It’s often said that soldiers don’t hear the artillery shell hurtling toward them until it explodes. For most Americans, that was true with the insurgency that detonated at the U.S. Capitol on Jan. 6.
We should have seen it coming: Intelligence reports from local police and the FBI describe a wave of domestic terrorism building through the summer and fall as the United States headed toward the November presidential election. But as is so often the case, law enforcement agencies didn’t take decisive action until too late.
The secondary explosions continue: The Department of Homeland Security issued a domestic terrorism bulletin on Wednesday warning that “ideologically-motivated violent extremists with objections to the exercise of governmental authority . . . could continue to mobilize to incite or commit violence.”
Police and federal law enforcement officials described in interviews this week how they plan to identify and gradually control the violent extremists who invaded the Capitol. Indictments have been filed, and more are coming. The harder question is political: Can the Biden administration create the national unity and will to dismantle this incipient insurgency without driving Donald Trump’s supporters into deeper alienation and potential sedition?
David Kilcullen, a counter terrorism strategist who has studied how insurgencies spread in Afghanistan and other foreign nations, said what’s required at home is a combination of tough, “impartial enforcement” against violent actors, whatever their political views, combined with a subtle process of “disaggregation” that separates the true violent extremists from, say, ordinary Trump supporters.
President Biden must then encourage “reconciliation,” Kilcullen argued, to fulfill his promise to “work as hard for those who voted against me as those who voted for me.” Kilcullen cautioned that inflammatory rhetoric in both directions at an impeachment trial that doesn’t deliver a conviction could make reconciliation even more difficult. “We have weeks, not months,” Kilcullen warned.
Police and FBI officials say the response must begin with a crackdown on those who committed violent acts on Jan. 6. “Arresting people does work” by dissuading people from joining a mob, said John J. Miller, deputy New York police commission for intelligence and counter terrorism. “A mob is a kind of ‘Lord of the Flies’ mentality. People do things as part of a mob they would never do as individuals.”
Intelligence reports trace the roots of the movement that stormed the Capitol. An Oct. 21 report by the New York Police Department warned that “racially and ethnically motivated violent extremists,” such as the Proud Boys, “may be emboldened” by President Donald Trump’s comments “to engage in acts of violence before, during or after the election as well as voter intimidation.” A Nov. 10 report warned that, post-election, “violent extremism . . . will likely increase in the near term, as political and social tensions throughout the country continue to rise.”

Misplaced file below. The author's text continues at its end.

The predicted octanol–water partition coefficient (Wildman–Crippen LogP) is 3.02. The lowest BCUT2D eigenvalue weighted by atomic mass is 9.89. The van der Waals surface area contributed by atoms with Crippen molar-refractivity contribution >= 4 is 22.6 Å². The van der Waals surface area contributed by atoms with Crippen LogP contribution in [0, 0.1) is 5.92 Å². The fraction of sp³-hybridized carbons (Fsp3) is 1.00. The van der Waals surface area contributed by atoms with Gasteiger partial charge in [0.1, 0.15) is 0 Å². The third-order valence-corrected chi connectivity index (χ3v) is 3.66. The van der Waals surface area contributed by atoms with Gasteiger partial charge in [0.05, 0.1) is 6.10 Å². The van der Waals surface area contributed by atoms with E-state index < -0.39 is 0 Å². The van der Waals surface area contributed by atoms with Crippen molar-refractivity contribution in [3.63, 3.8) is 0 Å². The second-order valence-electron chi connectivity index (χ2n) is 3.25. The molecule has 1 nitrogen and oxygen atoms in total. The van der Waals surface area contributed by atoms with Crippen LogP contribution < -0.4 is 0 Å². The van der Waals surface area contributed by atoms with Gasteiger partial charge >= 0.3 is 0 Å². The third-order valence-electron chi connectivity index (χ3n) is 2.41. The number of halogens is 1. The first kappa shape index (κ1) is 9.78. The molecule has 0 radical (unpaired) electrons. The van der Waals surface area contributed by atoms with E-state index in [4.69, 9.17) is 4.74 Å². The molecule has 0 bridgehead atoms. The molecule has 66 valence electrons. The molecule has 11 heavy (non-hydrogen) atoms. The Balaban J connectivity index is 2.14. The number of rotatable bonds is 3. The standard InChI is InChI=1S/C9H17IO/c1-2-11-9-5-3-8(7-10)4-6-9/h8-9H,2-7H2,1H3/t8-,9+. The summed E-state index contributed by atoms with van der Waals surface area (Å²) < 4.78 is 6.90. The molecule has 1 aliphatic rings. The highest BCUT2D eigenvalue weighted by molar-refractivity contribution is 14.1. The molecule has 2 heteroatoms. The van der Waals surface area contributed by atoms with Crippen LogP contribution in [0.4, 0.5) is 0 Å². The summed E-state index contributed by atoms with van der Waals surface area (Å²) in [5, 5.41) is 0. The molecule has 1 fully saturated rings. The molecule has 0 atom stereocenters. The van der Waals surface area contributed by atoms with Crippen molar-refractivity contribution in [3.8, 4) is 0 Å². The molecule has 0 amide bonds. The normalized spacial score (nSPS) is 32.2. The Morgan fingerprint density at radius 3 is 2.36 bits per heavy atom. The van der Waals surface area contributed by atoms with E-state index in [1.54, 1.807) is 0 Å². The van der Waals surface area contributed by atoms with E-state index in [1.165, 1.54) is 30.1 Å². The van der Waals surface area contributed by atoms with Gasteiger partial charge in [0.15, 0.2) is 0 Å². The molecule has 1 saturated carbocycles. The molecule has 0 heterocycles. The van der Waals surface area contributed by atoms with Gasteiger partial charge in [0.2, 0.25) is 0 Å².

Law enforcement knew but did not act. An FBI report the day before the Capitol was stormed quoted one extremist preparing for battle: “Get violent. Stop calling this a march, or rally, or a protest. Go there ready for war,” according to an account in The Post.
An extremist group called the Oath Keepers allegedly helped lead the vanguard. A Jan. 27 Justice Department indictment notes that, in November and December, group members exchanged messages about logistics, lodging and operational planning for Jan. 6. According to the indictment, one of the alleged conspirators proclaimed in a Dec. 30 post: “THIS IS OUR CALL TO ACTION, FRIENDS! SEE YOU ON THE 6TH IN WASHINGTON, D.C.” He posted three days later: “This kettle is set to boil.”
Even the Capitol Police, which allowed the mob to breach its security perimeter, saw an attack coming but couldn’t mobilize to stop it. The Post quoted from an internal Jan. 3 intelligence report: “Congress itself is the target on the 6th . . . there is the possibility that protesters may be inclined to become violent.”
Now that the United States’ eyes are fully open, what will we do to contain domestic terrorism? The first, essential step is accountability. Those who incited or took part in the attack on the Capitol need to pay a price.
Second, we should debate the need for a federal law making domestic terrorism a criminal offense. While some states have such prohibitions, at the federal level, prosecutors must use more general statutes — a limitation that may have hamstrung the FBI in heading off the Jan. 6 insurrection.
Trump supporters complain about “endless wars” fighting insurgencies abroad. But we’re in one now at home. So far, Biden has said and done the right things: stressing unity, reaching out to Trump supporters, avoiding the impeachment firepit and ignoring the disgraced former president. He’s what reconciliation looks like.
Back in 2009, when the Pentagon wanted to send thousands more U.S. troops to pacify Afghanistan, Biden wisely argued no. The United States’ quarrel was with the small group of hardcore terrorists who would attack our nation. If people weren’t engaging in terrorist violence, leave them alone. That’s the right strategy against insurgents — abroad and at home, then and now.
David Ignatius writes a twice-a-week foreign affairs column for The Washington Post.
This article was originally published on The Washington Post. Views in this article are author’s own and do not necessarily reflect CGS policy.